Does this graphic description seem relevant for others with bipolar and/or anxiety disorders? What is the same and what is different about your mood curves?

My Sojourn through Bipolar Illness – Becoming a Mom

Becoming a Mom has been the greatest gift God has ever given to me.

I got married at 38, got pregnant at 39 and had my child at 40.  I often talk and think about how as a person with a behavioral health diagnosis I have done everything “late.”  I have to talk with myself about how life events like graduating from Ivy College or graduating from Business School or obtaining my professional project management certification may have occurred on God’s timeline rather than on my own.

Perhaps I am not late in achieving these life events any more than I am early in my perceptions or thoughts about time and matter and anti-matter.  Perhaps all of these thoughts and events and timelines are under control with the ultimate project manager – God himself.

Still, I have a hard-time accepting that these successes are on God’s timeline rather than my own.  I want to be able to say “I’m normal” and therefore “my successes have occurred in the way I have prepared for, planned and executed.”  In reality these successes are contingent upon allowing myself some “grace” and the opportunity to pursue my accomplishments in an elongated timeframe.  There are many goals that I have currently that I continue to pursue – the message to myself along these pursuits is that God is in control of these developments, even though I would prefer to be in control myself.  I would prefer to be in control just as that ten-year-old child within does so as perhaps despite myself to take full blame when things don’t go according to plan.  If my child within is six and/or if God is in control, I am no longer in control of the outcomes of my life.  If I give my life over truly to God, then every outcome including the potential for child abuse at age six is part of his plan for me and I need not accept any particular outcome as “my doing” or “my fault.”  Perhaps my role in God’s eyes is to tell my story of abuse so that others will not have to endure such happenings or at a minimum can feel some solidarity surrounding those events.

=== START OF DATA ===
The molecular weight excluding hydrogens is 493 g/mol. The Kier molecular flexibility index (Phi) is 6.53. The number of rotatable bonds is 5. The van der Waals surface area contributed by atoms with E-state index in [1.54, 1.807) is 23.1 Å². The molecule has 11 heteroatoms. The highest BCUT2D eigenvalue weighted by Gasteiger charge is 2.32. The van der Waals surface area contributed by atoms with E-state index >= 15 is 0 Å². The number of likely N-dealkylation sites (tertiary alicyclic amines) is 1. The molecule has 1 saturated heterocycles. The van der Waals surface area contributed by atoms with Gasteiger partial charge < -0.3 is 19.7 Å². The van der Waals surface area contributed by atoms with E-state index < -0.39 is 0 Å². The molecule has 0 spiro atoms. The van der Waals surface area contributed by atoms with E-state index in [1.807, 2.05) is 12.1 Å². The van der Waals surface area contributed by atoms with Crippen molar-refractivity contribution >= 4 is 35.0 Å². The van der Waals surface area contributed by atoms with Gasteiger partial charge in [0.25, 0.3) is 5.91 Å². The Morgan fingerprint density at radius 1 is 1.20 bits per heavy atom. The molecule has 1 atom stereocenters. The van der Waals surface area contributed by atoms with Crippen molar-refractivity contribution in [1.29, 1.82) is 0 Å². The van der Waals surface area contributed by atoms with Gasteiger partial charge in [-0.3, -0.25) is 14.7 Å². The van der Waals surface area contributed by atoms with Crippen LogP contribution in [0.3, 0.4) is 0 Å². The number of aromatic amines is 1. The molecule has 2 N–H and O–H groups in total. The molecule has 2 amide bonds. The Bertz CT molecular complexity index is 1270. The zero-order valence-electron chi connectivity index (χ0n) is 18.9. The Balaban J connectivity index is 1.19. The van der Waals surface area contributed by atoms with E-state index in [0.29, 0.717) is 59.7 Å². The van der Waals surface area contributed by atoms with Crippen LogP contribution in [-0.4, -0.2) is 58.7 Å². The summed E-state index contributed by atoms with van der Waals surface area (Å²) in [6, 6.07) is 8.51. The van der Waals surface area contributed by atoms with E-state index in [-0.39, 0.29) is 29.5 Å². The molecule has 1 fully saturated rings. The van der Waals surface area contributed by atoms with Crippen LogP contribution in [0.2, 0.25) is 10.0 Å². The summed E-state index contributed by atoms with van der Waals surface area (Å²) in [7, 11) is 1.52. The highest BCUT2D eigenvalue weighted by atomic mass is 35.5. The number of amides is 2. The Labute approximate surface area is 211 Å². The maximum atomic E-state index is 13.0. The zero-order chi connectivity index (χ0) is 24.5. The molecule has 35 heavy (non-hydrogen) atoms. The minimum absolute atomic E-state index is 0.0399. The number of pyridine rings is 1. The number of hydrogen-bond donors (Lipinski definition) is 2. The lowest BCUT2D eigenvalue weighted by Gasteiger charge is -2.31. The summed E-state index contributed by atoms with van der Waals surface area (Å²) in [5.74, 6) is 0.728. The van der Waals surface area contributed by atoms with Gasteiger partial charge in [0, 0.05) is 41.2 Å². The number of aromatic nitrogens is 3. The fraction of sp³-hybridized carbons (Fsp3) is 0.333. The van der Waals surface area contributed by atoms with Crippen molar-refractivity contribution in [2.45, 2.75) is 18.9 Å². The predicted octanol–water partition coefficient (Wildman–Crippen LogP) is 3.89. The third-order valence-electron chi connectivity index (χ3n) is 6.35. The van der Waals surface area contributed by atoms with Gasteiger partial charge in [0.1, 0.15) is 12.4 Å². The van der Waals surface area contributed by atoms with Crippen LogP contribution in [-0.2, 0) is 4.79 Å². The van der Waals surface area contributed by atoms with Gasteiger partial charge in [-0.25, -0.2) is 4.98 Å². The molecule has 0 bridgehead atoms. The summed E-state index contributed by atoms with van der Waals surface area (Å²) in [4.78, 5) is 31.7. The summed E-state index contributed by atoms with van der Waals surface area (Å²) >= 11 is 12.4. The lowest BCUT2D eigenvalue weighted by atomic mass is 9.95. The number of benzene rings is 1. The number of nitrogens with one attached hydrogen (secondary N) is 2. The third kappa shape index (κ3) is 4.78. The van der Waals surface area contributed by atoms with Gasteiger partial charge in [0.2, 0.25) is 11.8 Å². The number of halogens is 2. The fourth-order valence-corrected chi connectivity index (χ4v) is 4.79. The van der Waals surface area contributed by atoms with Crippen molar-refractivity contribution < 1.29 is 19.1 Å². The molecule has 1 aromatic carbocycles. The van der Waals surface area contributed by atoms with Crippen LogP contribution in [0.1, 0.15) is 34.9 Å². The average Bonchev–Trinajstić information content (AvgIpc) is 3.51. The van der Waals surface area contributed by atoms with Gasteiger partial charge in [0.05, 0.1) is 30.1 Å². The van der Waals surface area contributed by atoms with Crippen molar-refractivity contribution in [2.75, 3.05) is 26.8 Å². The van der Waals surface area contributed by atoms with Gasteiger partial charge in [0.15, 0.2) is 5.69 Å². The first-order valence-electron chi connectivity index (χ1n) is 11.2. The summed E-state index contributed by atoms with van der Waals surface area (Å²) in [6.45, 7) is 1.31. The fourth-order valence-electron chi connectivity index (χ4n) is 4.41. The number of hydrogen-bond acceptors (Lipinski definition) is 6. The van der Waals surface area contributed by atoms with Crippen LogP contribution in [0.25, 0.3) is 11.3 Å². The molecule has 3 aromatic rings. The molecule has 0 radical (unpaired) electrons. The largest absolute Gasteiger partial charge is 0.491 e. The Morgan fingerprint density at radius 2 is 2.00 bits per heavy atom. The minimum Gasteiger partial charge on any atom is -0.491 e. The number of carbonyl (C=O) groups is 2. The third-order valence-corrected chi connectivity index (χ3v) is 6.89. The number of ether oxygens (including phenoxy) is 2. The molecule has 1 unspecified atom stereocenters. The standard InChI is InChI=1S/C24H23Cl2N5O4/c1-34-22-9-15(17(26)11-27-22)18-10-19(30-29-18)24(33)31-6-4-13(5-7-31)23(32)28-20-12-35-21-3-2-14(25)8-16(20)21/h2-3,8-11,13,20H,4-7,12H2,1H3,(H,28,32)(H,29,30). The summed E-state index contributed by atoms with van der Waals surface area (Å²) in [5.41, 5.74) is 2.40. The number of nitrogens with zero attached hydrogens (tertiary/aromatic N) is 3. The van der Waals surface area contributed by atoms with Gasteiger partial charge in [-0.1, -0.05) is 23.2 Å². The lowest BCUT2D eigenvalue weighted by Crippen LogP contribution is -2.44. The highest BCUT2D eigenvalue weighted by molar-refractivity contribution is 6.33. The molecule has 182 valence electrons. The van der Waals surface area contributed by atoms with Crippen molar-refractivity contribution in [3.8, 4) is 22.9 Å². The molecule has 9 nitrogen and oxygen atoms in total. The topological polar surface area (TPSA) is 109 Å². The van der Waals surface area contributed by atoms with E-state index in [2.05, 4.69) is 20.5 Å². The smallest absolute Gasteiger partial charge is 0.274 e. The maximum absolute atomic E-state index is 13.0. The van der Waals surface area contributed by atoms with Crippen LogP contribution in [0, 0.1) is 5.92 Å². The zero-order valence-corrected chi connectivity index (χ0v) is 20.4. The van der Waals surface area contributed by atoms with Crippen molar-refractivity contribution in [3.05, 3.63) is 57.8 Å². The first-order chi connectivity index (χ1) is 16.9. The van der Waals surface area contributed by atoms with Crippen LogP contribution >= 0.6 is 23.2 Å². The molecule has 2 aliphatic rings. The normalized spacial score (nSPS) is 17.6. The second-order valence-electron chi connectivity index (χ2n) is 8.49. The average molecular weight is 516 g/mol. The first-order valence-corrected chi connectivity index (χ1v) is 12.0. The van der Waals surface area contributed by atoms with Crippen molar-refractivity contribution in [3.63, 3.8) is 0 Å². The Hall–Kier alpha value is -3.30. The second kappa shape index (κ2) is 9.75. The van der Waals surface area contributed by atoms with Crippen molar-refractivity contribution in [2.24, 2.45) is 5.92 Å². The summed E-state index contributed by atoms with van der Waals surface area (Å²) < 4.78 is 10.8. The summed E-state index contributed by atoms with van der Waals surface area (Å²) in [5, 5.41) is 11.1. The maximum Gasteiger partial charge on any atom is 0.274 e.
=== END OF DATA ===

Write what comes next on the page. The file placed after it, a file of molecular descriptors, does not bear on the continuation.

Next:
So it was with having my daughter — the biggest accomplishment of my life.  For years, I heard that Lithium was contra-positive toward being pregnant and carrying a child.  For years in my twenties and my thirties, I asked to change my meds so that I might be ready once I got married to carry a child.  When I met my husband, we talked at length about the fact that bipolar illness has a huge genetic component and that there would be some risk of passing the illness along to my child.  I considered this strongly and even looked into the idea of surrogate eggs and surrogate Moms.  In addition, there was a study occurring at a local university hospital which posited that risks to the fetus for heart impacts associated with lithium use by the mom were grossly overstated. My husband was not keen on the surrogate or adoption alternatives, so about 7 months after we were married, we started to try through traditional methods to get pregnant.  I was 39 at the time.  I believe that prior to this time, I may not have been ready to be a Mom, at the same time I do not really advise people to wait too long to have kids.  My husband and I were very blessed to become pregnant within two months of trying.  For most people at the age of 39 in vitro and other pregnancy/fertilization tactics would have been needed.

Even amidst the throes of postpartum depression and related problems, having my daughter in my life and experiencing her as part of my family with my husband continues to be the greatest blessing in my life.  Even now in the midst of the teen years and our occasional head-butting, my daughter continues without a doubt to be the love of my life tying with my husband.